Skip to Content
Author's profile photo Former Member

The Semantic Web

The Semantic Web has been developing since some few years. The Semantic Web is the next stage of the World Wide Web. It is an extension to it providing (hopefully) sophisticated possibilities of successfully scanning thru resources. Tightly coupled with the concept of the Semantic Web is the concept of annotations. Also see my recent weblog Annotations: First Approach that covers this subject. Nowadays, the Semantic Web takes concrete shapes. Here’s what I can tell about it.

Main goal of the Semantic Web

The main goal of the Semantic Web is to make resources on nets – like the Intranet and the Internet – processible by a machine. That is, to allow a computer program to scan for and identify resources by means of attached information. Regarding to Aristotle, who officially invented the mechanism of formal implications (also called syllogism), with the following statements given

  • Humans are mortal.
  • Greeks are human.

we could imply: “Therefore, Greeks are mortal” (see The Semantic Web, Syllogism, and Worldview for details on this example).

The World Wide Web lacks this formality as almost any page that can be found on it does not follow any grammar or sort of formal rules.
Therefor, with the Semantic Web a language for expressing information in a machine-readable form is being developed. The whole bunch of technologies used is provided as sort of a framework.

Technologies used

It follows a list of major technologies contained in the concept of the Semantic Web.


The Resource Description Framework (RDF) is a main technology of the Semantic Web using XML. It is representing a container for semantic information. I nearly have no guts talking about REST or SOAP? anymore because of some misunderstandings from myself about it (nevertheless I have not seen a realworld example – existing for sure – showing me the benefits of the REST approach). But I think one could say, RDF is related to REST as there are subjects, predicates and objects. And I remember DJ Adams talking about these three entities in Walldorf at the SDN Weblogger Meet.At least XML is nowadays under heavy use, like for sitemaps which are important for search engines to better crawl those websites, as underlined in an expert article.


The DARPA Agent Markup Language (DAML) extends XML in a sense that disadvantages of XML being significant with the Semantic Web will be reduced or abolished. DARPA is the Defense Advanced Research Projects Agency.
XML introduces formalisms that make it parseable by programs. This is in contrast to HTML which allows display of information but offers only weak capabilities of automatigally scanning the information contained in a HTML document. The DAML introduces an onotology. With this the goal of describing relationships between entities can be accomplished. The DAML snaps in to the RDF.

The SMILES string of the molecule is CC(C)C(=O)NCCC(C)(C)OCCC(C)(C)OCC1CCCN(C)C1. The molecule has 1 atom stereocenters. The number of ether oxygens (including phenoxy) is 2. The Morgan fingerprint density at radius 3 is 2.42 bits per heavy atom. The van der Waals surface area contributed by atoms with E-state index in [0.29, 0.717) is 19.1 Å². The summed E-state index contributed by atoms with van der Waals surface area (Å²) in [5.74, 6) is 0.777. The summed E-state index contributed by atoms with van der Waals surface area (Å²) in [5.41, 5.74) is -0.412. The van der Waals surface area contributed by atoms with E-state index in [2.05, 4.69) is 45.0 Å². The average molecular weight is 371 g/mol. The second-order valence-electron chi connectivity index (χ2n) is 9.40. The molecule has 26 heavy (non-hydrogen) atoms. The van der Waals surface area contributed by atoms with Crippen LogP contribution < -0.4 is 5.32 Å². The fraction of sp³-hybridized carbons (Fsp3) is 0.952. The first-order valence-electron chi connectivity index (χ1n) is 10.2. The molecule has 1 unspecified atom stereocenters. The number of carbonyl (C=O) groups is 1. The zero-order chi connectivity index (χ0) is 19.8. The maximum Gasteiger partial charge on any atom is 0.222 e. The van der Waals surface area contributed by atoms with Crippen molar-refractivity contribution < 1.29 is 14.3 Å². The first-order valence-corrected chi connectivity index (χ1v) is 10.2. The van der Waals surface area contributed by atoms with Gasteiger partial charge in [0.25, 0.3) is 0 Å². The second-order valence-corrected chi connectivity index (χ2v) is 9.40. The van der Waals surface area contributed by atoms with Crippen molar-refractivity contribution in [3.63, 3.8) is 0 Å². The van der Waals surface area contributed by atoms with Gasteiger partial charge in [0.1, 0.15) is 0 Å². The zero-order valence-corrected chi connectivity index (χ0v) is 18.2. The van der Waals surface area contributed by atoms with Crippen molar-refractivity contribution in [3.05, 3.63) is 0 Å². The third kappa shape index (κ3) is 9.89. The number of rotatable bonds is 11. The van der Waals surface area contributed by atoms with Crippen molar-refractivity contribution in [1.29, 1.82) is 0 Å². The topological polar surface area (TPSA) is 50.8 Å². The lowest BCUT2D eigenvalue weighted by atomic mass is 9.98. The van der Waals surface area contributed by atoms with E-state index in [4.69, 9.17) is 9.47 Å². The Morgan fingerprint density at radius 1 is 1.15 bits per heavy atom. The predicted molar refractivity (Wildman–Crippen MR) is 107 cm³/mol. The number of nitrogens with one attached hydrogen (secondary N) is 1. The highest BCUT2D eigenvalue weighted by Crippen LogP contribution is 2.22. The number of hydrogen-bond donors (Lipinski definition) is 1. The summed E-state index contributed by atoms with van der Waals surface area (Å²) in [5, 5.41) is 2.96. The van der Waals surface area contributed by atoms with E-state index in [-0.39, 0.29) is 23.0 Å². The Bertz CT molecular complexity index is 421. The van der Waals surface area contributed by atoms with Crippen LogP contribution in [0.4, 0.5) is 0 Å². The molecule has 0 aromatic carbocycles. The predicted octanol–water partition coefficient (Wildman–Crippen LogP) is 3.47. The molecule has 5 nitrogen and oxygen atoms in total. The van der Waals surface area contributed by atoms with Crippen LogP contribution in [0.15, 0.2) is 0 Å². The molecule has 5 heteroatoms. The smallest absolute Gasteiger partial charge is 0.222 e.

As the term “Agent Markup Language” indicates the DAML specification focusses on agents. Agents are semi-intelligent services fulfilling a specific task, mainly in a distributed environment. With the DAML it is possible to build up a fact base and then draw conclusions from it answering questions given to the system. That reminds me of Prolog a bit.


The Semantic Web Rule Language (SWRL) is correlated with the DAML. There is not very much information available about how they correlate. But the SWRL seems to be a part of the DAML project. Its specification was reached in to the World Wide Web Consortium (W3C) just some few month ago. BTW: For us Germans the acronym for the Open Mobile Alliance (OMA) sounds a little old-fashioned… Next paranethesis: There a too many TLA’s (Three Letter Acronyms) around there. It is not necessary to say MoU for Memorandum of Understanding. Sorry for leaving the road, now back again:
One essential concept of the SWRL is the dependency between a head and a body of a piece of data. If the conditions specified in the body hold, then the conditions specified in the head must also hold. Both sections, head and body, consist of zero to any number of atoms. An empty body is treated as trivially true. An empty head has the meaning of trivial false. The latter implies that the body must not hold true for any interpretation. Atoms can contain rules. Here, we cut the story short as the SWRL is too complex to outline it in detail.

Who provides semantic information?

Well, that sounds dull to me: should it be the human being providing semantic information used to scan resources on the Web? Does the heck it mean, when I create a webpage or a web resource, I have to concentrate on describing formally what’s going on with my resource? I mean, isn’t there enough work to do with putting together my offered resources? Even if the person trying to find information creates a mapping or a well-formed semantic description of his problem I don’t see it realistic. Are we all converted to mathematicians?
So in my understanding, mainly the human being has to provide those semantics. I don’t like this in any case, therefor I agree to some extend with Metacrap: Putting the torch to seven straw-men of the meta-utopia.
I cannot image this as the solutions to be commonly accepted. Let’s wait and see how many people have joy doing formal stuff they avoided during their whole life successfully.